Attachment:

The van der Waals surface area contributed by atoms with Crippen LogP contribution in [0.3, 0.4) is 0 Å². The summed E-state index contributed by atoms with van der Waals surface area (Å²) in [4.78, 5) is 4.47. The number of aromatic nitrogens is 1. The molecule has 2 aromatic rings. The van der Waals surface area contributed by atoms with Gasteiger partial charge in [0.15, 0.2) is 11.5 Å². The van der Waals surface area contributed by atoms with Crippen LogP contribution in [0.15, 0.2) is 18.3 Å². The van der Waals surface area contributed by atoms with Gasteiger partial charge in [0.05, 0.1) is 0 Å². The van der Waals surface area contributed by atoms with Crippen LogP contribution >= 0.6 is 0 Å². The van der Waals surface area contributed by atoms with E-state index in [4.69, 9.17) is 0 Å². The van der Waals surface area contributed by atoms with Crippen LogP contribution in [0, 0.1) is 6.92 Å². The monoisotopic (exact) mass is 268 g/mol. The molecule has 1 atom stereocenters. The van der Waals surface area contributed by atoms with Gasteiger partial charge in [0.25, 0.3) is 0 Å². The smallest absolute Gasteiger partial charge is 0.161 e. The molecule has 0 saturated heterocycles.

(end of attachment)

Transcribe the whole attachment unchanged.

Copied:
The van der Waals surface area contributed by atoms with Crippen LogP contribution in [0.3, 0.4) is 0 Å². The summed E-state index contributed by atoms with van der Waals surface area (Å²) in [4.78, 5) is 4.47. The number of aromatic nitrogens is 1. The molecule has 2 aromatic rings. The van der Waals surface area contributed by atoms with Gasteiger partial charge in [0.15, 0.2) is 11.5 Å². The van der Waals surface area contributed by atoms with Crippen LogP contribution in [0.15, 0.2) is 18.3 Å². The van der Waals surface area contributed by atoms with Gasteiger partial charge in [0.05, 0.1) is 0 Å². The van der Waals surface area contributed by atoms with Crippen LogP contribution >= 0.6 is 0 Å². The van der Waals surface area contributed by atoms with E-state index in [4.69, 9.17) is 0 Å². The van der Waals surface area contributed by atoms with Crippen LogP contribution in [0, 0.1) is 6.92 Å². The monoisotopic (exact) mass is 268 g/mol. The molecule has 1 atom stereocenters. The van der Waals surface area contributed by atoms with Gasteiger partial charge in [0.25, 0.3) is 0 Å². The smallest absolute Gasteiger partial charge is 0.161 e. The molecule has 0 saturated heterocycles.